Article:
Christian Audigier is working on keeping better company. Not his actual company, which he says brought in $250 million last year, but the people with whom the public associates him. Right now that would be Jon Gosselin and the cast of the "Jersey Shore," despite the fact Madonna, Britney Spears and Kanye West have all worn his designs.
According to Audigier, Gosselin spent a mere 15 minutes on his yacht last summer and there were never any plans to incorporate him into an Ed Hardy kids line. As for "The Situation," "Snooki" and the rest of their co-stars, Audigier says they're not even wearing his clothes, but rather knockoffs of his clothes. (Unlike most designers, he doesn't make a big fuss over the copycats, simply saying "they have to put food on the table, too.")
"I don't think I'm associated with them," he says of Gosselin and the "Jersey Shore" kids. "They're buying the product and wearing it. I'm everywhere in the world. Everyone is buying it and wearing it."
Audigier is in town for the apparel trade shows MAGIC and PROJECT at the Mandalay Bay Convention Center, where he's showcasing three collections (Christian Audigier, Ed Hardy and The Same Guy) and, apparently, clearing up a few things.
To ensure there's no confusion as to who does and doesn't represent his brands, Audigier points to the larger-than-life banner hanging from the showroom ceiling of MAGIC and affirms that the man in the picture is the only celebrity face of Ed Hardy. It's Dwight Howard and his comic book muscular shoulders in an Ed Hardy T-shirt. Howard is best known for his athletic prowess with the Orlando Magic, not for enduring verbal whippings from his wife or pounding the air in night clubs. Howard represents Audigier's hope for the future of the Ed Hardy brand.
"I wanted to be big. I wanted to create a phenomenon," he says. "But, it's difficult to control who's wearing it."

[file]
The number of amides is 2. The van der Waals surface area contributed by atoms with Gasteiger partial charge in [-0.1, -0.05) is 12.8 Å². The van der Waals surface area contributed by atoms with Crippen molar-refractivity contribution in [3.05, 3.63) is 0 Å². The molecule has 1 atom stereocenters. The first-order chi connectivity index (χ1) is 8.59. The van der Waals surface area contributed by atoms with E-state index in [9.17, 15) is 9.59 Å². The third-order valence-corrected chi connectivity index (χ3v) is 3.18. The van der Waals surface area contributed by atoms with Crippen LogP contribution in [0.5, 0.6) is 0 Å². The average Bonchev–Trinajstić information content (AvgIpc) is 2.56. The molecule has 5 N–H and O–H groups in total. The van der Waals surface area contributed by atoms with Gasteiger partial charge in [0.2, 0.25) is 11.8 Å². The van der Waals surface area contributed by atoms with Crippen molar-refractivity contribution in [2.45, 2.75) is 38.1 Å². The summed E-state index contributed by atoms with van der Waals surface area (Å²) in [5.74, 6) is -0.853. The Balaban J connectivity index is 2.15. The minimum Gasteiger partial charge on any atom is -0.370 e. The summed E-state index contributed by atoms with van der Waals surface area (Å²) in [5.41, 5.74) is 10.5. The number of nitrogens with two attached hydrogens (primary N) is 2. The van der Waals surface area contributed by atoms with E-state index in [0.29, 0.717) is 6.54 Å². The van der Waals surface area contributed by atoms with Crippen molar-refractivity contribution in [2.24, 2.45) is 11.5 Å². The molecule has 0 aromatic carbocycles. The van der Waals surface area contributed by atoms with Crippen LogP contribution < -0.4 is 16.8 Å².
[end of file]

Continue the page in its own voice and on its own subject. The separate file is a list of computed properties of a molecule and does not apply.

In shooting for the phenomenon, Audigier issued more than 70 licenses between Christian Audigier and Ed Hardy to create a denim collection, leather collection, intimates collection, knits collection, shoe collection and on and on. The French designer wanted something big, but he wasn't prepared for it to get as big as it did.
That's when he brought Joe D'Aversa onboard as executive vice president of design. The two worked together 20 years ago in France where they helped launch about 50 different brands.
"My job is to refine the product. I'm bringing all the licenses together under one roof," he says. In addition to creating cohesion so the licenses naturally flow from one to the next, D'Aversa also hopes to change the perception of the brands and possibly get them into stores such as Saks Fifth Avenue and Neiman Marcus. That would mean going after an altogether different customer.
Right now the company has 27 stores. D'Aversa hopes to have 100 by the end of the year. As for the licensing, his pride and joy is the latest license, which is a Christian Audigier golf line.
Having worked on so many projects over the years -- including Von Dutch, a line of wines and his namesake nightclub at Treasure Island, to name a few -- Audigier often has people say to him "Oh, you're the same guy who did (fill in the blank)," which is where the name of his latest line came from.
A distinct departure from the flash and flair of the other two lines, The Same Guy is made up of basics modeled after your favorite worn-in pair of jeans. T-shirts are decorated, not with bling, but holes. Sweatshirts are cut "Flashdance" style and racer back tanks feel soft as cashmere. Prices range from $32 and $92. For the most part, the pieces are free of prints and pictures. For the most part.
Just as he begins explaining the importance of paring things down, Audigier returns to the mantra he's known for. "It's going to be the most famous brand in the world," he insists. To prove so he asks one of his staff members, who's wearing a shirt from The Same Guy, to turn around. Printed across the back top of the shirt are the words "The most famous brand in the world."
"See?" says Audigier with a smile.